Gordon Bell is a pioneering computer designer with an influential career in industry, academia and government. He graduated from MIT with a degree in electrical engineering. From 1960, at Digital Equipment Corporation (DEC), he designed the first mini- and time-sharing computers and was responsible for DEC's VAX as Vice President of R&D, with a 6 year sabbatical at Carnegie Mellon University. In 1987, as NSF’s first, Ass't Director for Computing (CISE), he led the National Research Network panel that became the Internet. Bell maintains three interests: computing, lifelogging, and startup companies—advising over 100 companies. He is a Fellow of the, Association of Computing Machinery, Institute of Electrical and Electronic Engineers, and four academies. He received The 1991 National Medal of Technology. He is a founding trustee of the Computer History Museum, Mountain View, CA. and is an Researcher Emeritus at Microsoft. His 3 word descriptor: Computing my life; computing, my life.

Punch card from a COBOL program
Jean Sammet

Jean E. Sammet was one of the first developers and researchers in programming languages. During the 1950’s - 1960’s she supervised the first scientific programming group for Sperry Gyroscope Co. and served as a key member of the original COBOL (COmmon Business-Oriented Language) committee at Sylvania Electric Products. She also taught one of the first graduate programming courses in the country at Adelphi College. After joining IBM in 1961, she developed and directed the first FORMAC (FORmula MAnipulation Compiler). This was the first widely used general language and system for manipulating nonnumeric algebraic expressions. In 1979 she began handling Ada activities for IBM’s Federal Systems Division. Ada is a structured, object-oriented high-level computer programming language, designed for large, long-lived applications, where reliability and efficiency are paramount. Jean has a B.A. from Mount Holyoke College and an M.A. from the University of Illinois, both in Mathematics. She received an honorary D.Sc. from Mount Holyoke (1978).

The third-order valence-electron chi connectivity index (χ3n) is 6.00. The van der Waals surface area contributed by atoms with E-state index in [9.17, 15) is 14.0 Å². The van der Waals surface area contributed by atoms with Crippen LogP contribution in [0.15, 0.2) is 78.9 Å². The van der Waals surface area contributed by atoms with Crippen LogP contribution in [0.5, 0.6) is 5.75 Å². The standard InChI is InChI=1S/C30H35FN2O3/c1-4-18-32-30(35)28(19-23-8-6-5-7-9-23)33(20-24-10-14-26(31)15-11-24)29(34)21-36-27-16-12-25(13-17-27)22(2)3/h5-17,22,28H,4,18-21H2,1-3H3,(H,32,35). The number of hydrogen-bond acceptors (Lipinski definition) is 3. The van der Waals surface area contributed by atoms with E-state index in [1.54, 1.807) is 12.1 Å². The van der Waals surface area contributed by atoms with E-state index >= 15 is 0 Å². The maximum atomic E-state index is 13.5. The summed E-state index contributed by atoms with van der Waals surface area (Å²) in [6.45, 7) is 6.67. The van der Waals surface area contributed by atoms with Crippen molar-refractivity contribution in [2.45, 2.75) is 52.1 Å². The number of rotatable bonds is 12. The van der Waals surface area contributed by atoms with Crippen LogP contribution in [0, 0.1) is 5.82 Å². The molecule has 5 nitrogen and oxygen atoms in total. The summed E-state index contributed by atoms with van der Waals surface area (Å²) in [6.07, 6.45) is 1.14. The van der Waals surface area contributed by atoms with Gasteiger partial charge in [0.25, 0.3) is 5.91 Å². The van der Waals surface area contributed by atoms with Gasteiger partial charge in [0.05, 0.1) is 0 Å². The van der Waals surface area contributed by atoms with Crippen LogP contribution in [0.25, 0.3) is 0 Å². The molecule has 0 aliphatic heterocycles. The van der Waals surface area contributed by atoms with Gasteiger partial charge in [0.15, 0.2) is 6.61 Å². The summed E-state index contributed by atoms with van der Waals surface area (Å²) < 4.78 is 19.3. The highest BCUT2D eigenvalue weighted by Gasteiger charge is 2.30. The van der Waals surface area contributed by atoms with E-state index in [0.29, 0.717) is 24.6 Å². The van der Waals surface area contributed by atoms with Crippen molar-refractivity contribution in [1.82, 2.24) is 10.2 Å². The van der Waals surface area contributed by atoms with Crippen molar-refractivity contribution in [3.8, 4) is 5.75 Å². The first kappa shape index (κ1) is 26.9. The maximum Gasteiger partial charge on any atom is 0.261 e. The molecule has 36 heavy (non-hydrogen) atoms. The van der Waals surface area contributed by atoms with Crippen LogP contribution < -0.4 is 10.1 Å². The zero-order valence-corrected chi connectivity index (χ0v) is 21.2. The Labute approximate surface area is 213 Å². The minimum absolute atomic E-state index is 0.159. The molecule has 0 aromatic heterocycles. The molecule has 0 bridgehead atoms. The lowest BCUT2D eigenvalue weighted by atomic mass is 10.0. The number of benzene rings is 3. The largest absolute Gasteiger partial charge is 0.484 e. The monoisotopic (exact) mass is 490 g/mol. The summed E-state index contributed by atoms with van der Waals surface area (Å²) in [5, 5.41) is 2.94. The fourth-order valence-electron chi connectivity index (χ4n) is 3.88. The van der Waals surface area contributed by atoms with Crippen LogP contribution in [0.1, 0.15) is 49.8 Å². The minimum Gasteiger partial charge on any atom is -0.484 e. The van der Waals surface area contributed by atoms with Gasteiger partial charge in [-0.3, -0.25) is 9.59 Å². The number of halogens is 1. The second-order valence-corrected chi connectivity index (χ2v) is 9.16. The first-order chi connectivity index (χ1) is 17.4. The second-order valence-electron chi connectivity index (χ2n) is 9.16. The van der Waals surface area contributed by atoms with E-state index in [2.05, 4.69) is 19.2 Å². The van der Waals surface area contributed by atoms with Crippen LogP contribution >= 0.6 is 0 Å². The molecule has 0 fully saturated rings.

@ symbol
Ray Tomlinson
Ray Tomlinson

Have you ever considered that someone, at some point, was in a position to choose what symbol would be used separate the user from their location in an email address? That person, it turns out, was Ray Tomlinson, and in 1971 he chose "@". Tomlinson is credited with demonstrating the first email sent between computers on a network, and when asked what inspired him to make this selection he said, “Mostly because it seemed like a neat idea.”

After completing his Master’s degree at MIT in 1965, Ray joined the Information Sciences Division of Bolt Beranek and Newman Inc. of Cambridge, Massachusetts. Since then he has made many notable contributions to the world of network computing. He was a co-developer of the TENEX computer system that was popular in the earliest days of the Internet; he developed the packet radio protocols used in the earliest internetworking experiments; he created the first implementation of TCP; and he was the principle designer of the first workstation attached to the Internet.

CGA palette
Mark Dean

If you have ever used a PC with a color display you have been acquainted with the work of Mark Dean. After achieving a Bachelor’s degree in electrical engineering from the University of Tennessee, Dean began his career at IBM. Dean served as the chief engineer on the team that developed the first IBM PC, for which he currently holds one third of the patents. With colleague Dennis Moeller, he developed the Industry Standard Architecture (ISA) systems bus, which enabled peripheral devices such as printers, keyboards, and modems to be directly connected to computers, making them both affordable and practical. He also developed the Color Graphics Adapter which allowed for color display on the PC. Most recently, Dean spearheaded the team that developed the one-gigahertz processor chip. Dean went on to obtain a MSEE from Florida Atlantic University and a Ph.D. in electrical engineering from Stanford University. He is a member of the National Academy of Engineering, has been inducted into the National Inventors Hall of Fame, and is the first African-American IBM Fellow.

Image credits